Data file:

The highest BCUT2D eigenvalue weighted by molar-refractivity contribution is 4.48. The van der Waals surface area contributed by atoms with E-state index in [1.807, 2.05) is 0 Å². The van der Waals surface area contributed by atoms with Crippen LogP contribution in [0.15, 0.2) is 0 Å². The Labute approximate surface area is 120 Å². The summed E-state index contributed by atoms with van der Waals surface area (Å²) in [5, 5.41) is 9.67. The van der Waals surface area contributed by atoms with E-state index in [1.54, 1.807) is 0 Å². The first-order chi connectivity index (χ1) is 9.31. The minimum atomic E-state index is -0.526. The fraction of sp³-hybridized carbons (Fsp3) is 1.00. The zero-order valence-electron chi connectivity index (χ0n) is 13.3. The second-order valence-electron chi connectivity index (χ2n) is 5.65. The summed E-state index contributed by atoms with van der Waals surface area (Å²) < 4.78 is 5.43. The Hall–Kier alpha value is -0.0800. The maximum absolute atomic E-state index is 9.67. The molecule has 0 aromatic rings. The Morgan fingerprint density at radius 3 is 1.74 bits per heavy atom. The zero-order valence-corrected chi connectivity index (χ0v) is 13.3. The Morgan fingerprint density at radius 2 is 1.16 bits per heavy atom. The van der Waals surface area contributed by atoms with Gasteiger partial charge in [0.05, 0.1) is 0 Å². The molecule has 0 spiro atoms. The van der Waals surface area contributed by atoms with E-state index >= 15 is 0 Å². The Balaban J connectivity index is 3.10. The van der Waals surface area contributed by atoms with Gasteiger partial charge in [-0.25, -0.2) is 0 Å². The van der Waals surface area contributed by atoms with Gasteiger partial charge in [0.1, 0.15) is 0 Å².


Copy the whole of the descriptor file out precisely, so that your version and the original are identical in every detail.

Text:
The highest BCUT2D eigenvalue weighted by molar-refractivity contribution is 4.48. The van der Waals surface area contributed by atoms with E-state index in [1.807, 2.05) is 0 Å². The van der Waals surface area contributed by atoms with Crippen LogP contribution in [0.15, 0.2) is 0 Å². The Labute approximate surface area is 120 Å². The summed E-state index contributed by atoms with van der Waals surface area (Å²) in [5, 5.41) is 9.67. The van der Waals surface area contributed by atoms with E-state index in [1.54, 1.807) is 0 Å². The first-order chi connectivity index (χ1) is 9.31. The minimum atomic E-state index is -0.526. The fraction of sp³-hybridized carbons (Fsp3) is 1.00. The zero-order valence-electron chi connectivity index (χ0n) is 13.3. The second-order valence-electron chi connectivity index (χ2n) is 5.65. The summed E-state index contributed by atoms with van der Waals surface area (Å²) < 4.78 is 5.43. The Hall–Kier alpha value is -0.0800. The maximum absolute atomic E-state index is 9.67. The molecule has 0 aromatic rings. The Morgan fingerprint density at radius 3 is 1.74 bits per heavy atom. The zero-order valence-corrected chi connectivity index (χ0v) is 13.3. The Morgan fingerprint density at radius 2 is 1.16 bits per heavy atom. The van der Waals surface area contributed by atoms with Gasteiger partial charge in [0.05, 0.1) is 0 Å². The molecule has 0 spiro atoms. The van der Waals surface area contributed by atoms with E-state index >= 15 is 0 Å². The Balaban J connectivity index is 3.10. The van der Waals surface area contributed by atoms with Gasteiger partial charge in [-0.25, -0.2) is 0 Å². The van der Waals surface area contributed by atoms with Gasteiger partial charge in [0.1, 0.15) is 0 Å².